Home > Blood-C, Episode Reviews > Blood-C Episode 6 – Darkness at Noon

Blood-C Episode 6 – Darkness at Noon

Humans have remarkably poor night vision compared to most of the things inclined to eat us, so perhaps it’s natural that many of the macabre creations of our folklore only come out at night, from vampires being burnt by the sun to werewolves transformed under the light of the moon. The monsters of Blood-C had followed that pattern, which is why the appearance of one during the day caught Saya (and the audience) so off guard.

The monster also struck at Saya’s home, in the (presumably warded) temple where Saya sleeps. It attacks not Saya, but one of Saya’s close friends, who is utterly incapable of defending herself. Nene spends most of her remaining screen time alternating between catatonic shock and panicked flight, and Saya sustains her own injuries in a frantic attempt to save her.

Nene's survival instincts being absolute crap, Saya has to save her more than once. It still doesn't help

It’s an attempt that fails: Saya manages to get to her blade, but by then the monster has gotten to Nene, biting off her head in what I imagine will be rather graphic fashion. (It’s censored out here.) It’s the final in a series of narrative blows meant to communicate that nothing is sacred or protected anymore, and the survival of any character cannot be taken for granted.

Rather, it’s what would be the final blow in a normal plotline. Most stories are content to kill off one or two characters to show that the situation is sufficiently dire, but will save any serious carnage until the finale, when we don’t need the cast around anymore. Nene was a particularly good choice in this regard; her twin Nono is so alike her in personality and appearance (they even share a voice actor) that killing off one of them just trimmed out the extra fat.

Based on the sounds accompanying the frame, I'm guessing the black part covers the rows of teeth grinding apart Nene's skull, or something equally graphic

Blood-C is not content to be a normal show. Rather than just have her sister’s disappearance change her, Nono winds up being possessed by yet another of the multivaried creatures swarming the village. This one also attacks Saya in broad daylight, butchering several townsfolk along the way. And Saya finds that her only method to defeat the monster is to go through Nono first.

Blood-C isn’t interested in disrupting the status quo or highlighting a sense of danger. It wants to break Saya down completely, and with her second failure in twenty four hours to protect those closest to her, she’s emotionally spent. It’s a situation which makes her particularly vulnerable to self questioning, which is probably why the dog she’s been following around chooses this time to reveal he can speak. His questions point to the holes in Saya’s memory, and how she’s been running on autopilot for so long without ever thinking about the why.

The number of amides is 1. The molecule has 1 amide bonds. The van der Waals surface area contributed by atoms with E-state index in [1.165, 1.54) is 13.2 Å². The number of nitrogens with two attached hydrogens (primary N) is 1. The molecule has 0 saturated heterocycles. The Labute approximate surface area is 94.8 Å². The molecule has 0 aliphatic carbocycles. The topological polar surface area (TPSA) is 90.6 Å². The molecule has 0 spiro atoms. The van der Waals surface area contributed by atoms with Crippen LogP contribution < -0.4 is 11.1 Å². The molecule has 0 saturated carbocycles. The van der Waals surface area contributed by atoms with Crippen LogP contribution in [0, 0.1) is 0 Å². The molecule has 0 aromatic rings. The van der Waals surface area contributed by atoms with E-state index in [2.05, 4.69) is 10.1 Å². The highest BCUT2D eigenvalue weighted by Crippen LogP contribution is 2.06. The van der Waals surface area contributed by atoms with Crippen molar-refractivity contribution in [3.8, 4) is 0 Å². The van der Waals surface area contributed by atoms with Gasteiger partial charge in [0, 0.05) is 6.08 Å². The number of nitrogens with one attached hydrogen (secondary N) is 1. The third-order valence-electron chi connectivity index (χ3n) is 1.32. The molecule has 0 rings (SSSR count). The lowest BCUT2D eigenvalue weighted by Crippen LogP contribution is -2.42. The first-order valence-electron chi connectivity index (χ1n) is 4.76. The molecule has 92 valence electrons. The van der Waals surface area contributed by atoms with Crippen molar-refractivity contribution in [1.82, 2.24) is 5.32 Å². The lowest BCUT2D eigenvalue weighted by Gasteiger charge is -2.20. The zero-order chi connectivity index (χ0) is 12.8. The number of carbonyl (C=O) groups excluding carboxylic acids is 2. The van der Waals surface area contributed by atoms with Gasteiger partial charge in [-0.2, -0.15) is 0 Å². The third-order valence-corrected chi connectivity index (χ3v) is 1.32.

Saya doesn't quite have time to figure out how a dog is speaking to her before the latest attack happens, but given what's she's gone through today, it's hardly the most shocking thing on the list

With Saya’s world unraveling from without and from within, the pacing and plot of the show has never been better. It’s for that reason that the very glaring censorship in this episode stands out as such a disappointment. While I’m more lenient of censored violence than censored sexual content (mainly because of the crass DVD marketing inherent in the latter practice, and because the sexual content is rarely justified in the first place), I’d still prefer the show use more carefully editing to suggest the carnage if they can’t show it on TV outright.

Perhaps the brutal imagery being blocked out here is just so the director and/or writers can preserve their gritty vision of how the show really should look, but it’s really annoying to have half the screen covered in black streaks. Anime is a visual medium. Covering up what you want us to see is never a good first choice.

The victims of the shadow beastie are censored with white streaks, probably to keep us from confusing the censoring with the monster

Putting that aside, the show has thrown the gates wide open as to what comes next. School is cancelled due to Nene’s “disappearance,” and I doubt it will start up again with Nono and multiple other townspeople being taken out in the middle of the street. Saya is now carrying her sword around in public, during the day (a fact no one seems to notice or comment on, but oh well). Her normal life is not just disrupted. It’s gone for good.

As I found most of the school portions of the show boring and pointless, this is hardly a bad thing in my book. My only question is how the show can keep this momentum running for the remaining seven or eight episodes it has left (given its pacing, I’d be really surprised if Blood-C continued into the fall season), or what it will do when it wants a breather or a comic relief episode.

One great thing about the fight this time: Saya turns on the red eyes of doom, and still has her work cut out for her

For now, Blood-C is vying Kamisama Dolls for best action show of the season. Where Kamisama Dolls has a wider selection of cast and subplots, Blood-C has shown—at least in the past few weeks—to have a relentless focus on a main plot which Kamisama Dolls has yet to even settle on. They are such different shows that it’s sort of difficult to compare them. But if you asked me right now which one I most want see next, Blood-C wins hands down.

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